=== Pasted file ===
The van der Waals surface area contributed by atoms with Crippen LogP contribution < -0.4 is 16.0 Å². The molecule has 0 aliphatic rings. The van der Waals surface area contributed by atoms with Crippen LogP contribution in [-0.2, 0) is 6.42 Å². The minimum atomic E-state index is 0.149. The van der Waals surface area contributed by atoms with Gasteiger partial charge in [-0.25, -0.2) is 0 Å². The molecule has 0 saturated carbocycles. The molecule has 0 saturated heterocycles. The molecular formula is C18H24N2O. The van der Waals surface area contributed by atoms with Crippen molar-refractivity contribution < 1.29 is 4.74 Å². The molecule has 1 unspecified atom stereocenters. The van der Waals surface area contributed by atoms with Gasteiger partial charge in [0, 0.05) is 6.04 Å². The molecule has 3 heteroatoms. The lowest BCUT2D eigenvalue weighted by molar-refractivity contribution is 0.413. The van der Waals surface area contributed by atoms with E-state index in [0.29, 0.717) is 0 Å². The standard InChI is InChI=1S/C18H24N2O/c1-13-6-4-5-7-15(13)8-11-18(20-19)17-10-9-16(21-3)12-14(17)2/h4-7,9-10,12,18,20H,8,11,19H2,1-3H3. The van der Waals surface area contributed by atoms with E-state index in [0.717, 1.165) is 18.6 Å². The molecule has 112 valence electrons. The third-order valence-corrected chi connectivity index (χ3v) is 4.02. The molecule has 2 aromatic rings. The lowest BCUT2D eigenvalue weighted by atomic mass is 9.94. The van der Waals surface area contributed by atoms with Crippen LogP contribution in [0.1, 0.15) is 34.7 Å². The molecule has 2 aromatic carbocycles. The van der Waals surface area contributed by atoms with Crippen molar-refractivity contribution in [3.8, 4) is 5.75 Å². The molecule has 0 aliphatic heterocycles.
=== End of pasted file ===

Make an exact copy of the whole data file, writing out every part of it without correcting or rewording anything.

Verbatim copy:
The van der Waals surface area contributed by atoms with Crippen LogP contribution < -0.4 is 16.0 Å². The molecule has 0 aliphatic rings. The van der Waals surface area contributed by atoms with Crippen LogP contribution in [-0.2, 0) is 6.42 Å². The minimum atomic E-state index is 0.149. The van der Waals surface area contributed by atoms with Gasteiger partial charge in [-0.25, -0.2) is 0 Å². The molecule has 0 saturated carbocycles. The molecule has 0 saturated heterocycles. The molecular formula is C18H24N2O. The van der Waals surface area contributed by atoms with Crippen molar-refractivity contribution < 1.29 is 4.74 Å². The molecule has 1 unspecified atom stereocenters. The van der Waals surface area contributed by atoms with Gasteiger partial charge in [0, 0.05) is 6.04 Å². The molecule has 3 heteroatoms. The lowest BCUT2D eigenvalue weighted by molar-refractivity contribution is 0.413. The van der Waals surface area contributed by atoms with E-state index in [0.29, 0.717) is 0 Å². The standard InChI is InChI=1S/C18H24N2O/c1-13-6-4-5-7-15(13)8-11-18(20-19)17-10-9-16(21-3)12-14(17)2/h4-7,9-10,12,18,20H,8,11,19H2,1-3H3. The van der Waals surface area contributed by atoms with E-state index in [0.717, 1.165) is 18.6 Å². The molecule has 112 valence electrons. The third-order valence-corrected chi connectivity index (χ3v) is 4.02. The molecule has 2 aromatic rings. The lowest BCUT2D eigenvalue weighted by atomic mass is 9.94. The van der Waals surface area contributed by atoms with Crippen LogP contribution in [0.1, 0.15) is 34.7 Å². The molecule has 2 aromatic carbocycles. The van der Waals surface area contributed by atoms with Crippen molar-refractivity contribution in [3.8, 4) is 5.75 Å². The molecule has 0 aliphatic heterocycles.